Poor social workers ‘not reported’
Potentially incompetent or dangerous social workers are able to carry on working with vulnerable people because councils fail to report misconduct, the industry watchdog has warned.
LGC has discovered that shortcomings highlighted by the Baby P tragedy have prompted General Social Care Council (GSCC) chair Rosie Varley to write to all authorities, urging them to refer more cases, amid claims of a gulf in reporting standards between local government and the NHS.
In the letter, Ms Varley will urge directors of children’s and adults’ services to be more proactive about reporting cases, expressing fear that a climate of silence could expose other authorities — and service users — to risk.
Last year, 35 social workers were struck off the GSCC register , while eight were suspended, and 23 ‘admonished’ with a black mark next to their name for up to five years.
However, the GSCC believes councils are not reporting all of the cases they should.
Lord Laming’s report on improving child protection which followed the Baby P scandal recommended the GSCC’s code of practice on reporting concerns about staff be put on a statutory basis.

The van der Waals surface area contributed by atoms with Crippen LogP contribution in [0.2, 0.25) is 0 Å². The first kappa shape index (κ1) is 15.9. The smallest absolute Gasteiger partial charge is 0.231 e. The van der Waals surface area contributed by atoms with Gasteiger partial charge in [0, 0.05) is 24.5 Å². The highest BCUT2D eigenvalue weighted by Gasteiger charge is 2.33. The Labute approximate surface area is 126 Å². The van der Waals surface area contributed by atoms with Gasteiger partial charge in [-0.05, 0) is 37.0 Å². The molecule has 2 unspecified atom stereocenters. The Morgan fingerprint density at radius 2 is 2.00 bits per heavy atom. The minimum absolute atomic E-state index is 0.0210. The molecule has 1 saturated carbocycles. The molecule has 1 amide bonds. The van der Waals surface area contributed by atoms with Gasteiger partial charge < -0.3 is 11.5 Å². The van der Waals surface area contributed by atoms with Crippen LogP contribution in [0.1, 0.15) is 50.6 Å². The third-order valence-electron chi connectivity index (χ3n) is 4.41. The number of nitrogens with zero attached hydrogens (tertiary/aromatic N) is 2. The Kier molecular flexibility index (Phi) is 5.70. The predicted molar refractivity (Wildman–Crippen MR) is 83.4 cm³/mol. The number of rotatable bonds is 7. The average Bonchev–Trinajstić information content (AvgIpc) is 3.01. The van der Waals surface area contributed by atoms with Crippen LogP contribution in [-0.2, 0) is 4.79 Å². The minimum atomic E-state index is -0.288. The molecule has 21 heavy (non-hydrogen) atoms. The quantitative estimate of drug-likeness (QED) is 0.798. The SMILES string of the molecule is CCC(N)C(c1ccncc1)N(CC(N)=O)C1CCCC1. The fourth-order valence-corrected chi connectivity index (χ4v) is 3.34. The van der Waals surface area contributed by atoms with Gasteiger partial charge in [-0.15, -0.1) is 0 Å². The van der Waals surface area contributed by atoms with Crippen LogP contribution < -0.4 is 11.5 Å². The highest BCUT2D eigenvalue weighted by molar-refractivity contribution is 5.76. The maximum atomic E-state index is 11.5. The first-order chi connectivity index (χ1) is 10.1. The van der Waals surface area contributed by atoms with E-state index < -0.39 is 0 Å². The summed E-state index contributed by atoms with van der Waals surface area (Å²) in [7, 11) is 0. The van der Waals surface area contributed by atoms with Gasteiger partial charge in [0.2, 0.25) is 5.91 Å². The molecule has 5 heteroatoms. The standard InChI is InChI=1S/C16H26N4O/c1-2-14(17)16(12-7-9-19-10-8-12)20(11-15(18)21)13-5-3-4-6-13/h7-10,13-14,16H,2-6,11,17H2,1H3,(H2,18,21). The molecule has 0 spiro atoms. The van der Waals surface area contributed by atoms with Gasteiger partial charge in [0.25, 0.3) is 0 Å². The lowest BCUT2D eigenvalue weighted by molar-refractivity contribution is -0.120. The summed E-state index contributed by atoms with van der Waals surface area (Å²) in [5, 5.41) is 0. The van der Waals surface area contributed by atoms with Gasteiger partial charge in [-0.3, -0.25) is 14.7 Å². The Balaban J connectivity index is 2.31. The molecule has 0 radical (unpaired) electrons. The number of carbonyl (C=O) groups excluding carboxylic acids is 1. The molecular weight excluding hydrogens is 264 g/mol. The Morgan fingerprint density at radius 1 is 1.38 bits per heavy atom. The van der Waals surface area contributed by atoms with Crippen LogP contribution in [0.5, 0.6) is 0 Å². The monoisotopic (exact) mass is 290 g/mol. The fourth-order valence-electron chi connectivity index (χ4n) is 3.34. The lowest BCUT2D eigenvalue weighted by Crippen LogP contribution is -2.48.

Ms Varley said that some authorities did not understand their responsibilities. “We’ve had a number of cases where we have learned about an untoward event because of the attention it has received in the media — and that is not how it should happen,” she said.
“Baby P is a good example of a case where we should have been alerted, but we didn’t find out about Baby P’s death until the press coverage of the trial.”
Ms Varley said that the NHS’s record in referring cases to professional bodies had improved greatly since the Harold Shipman scandal, but that the social care sector lagged behind.
“The NHS had already alerted the General Medical Council to the case about the paediatrician involved and by the start of the trial their case had already been heard,” she said of the Baby P case.
John Dixon, president of the Association of Directors of Adult Social Services , said councils should share information on staff misconduct as widely as possible, but warned that a blitz of referrals could damage recruitment into the profession. “We’re a long way from the position of doctors,” he said.
Andrew Cozens, the Improvement & Development Agency ‘s strategic adviser for children, adults and health services, said the GSCC’s relatively low profile could be to blame for the situation.
Jasmine Ali, head of the Local Government Information Unit ‘s Children’s Services Network, said the GSCC should be clearer about what it considered the minimum grounds for de-registration
were and that more referrals would not necessarily drive up standards.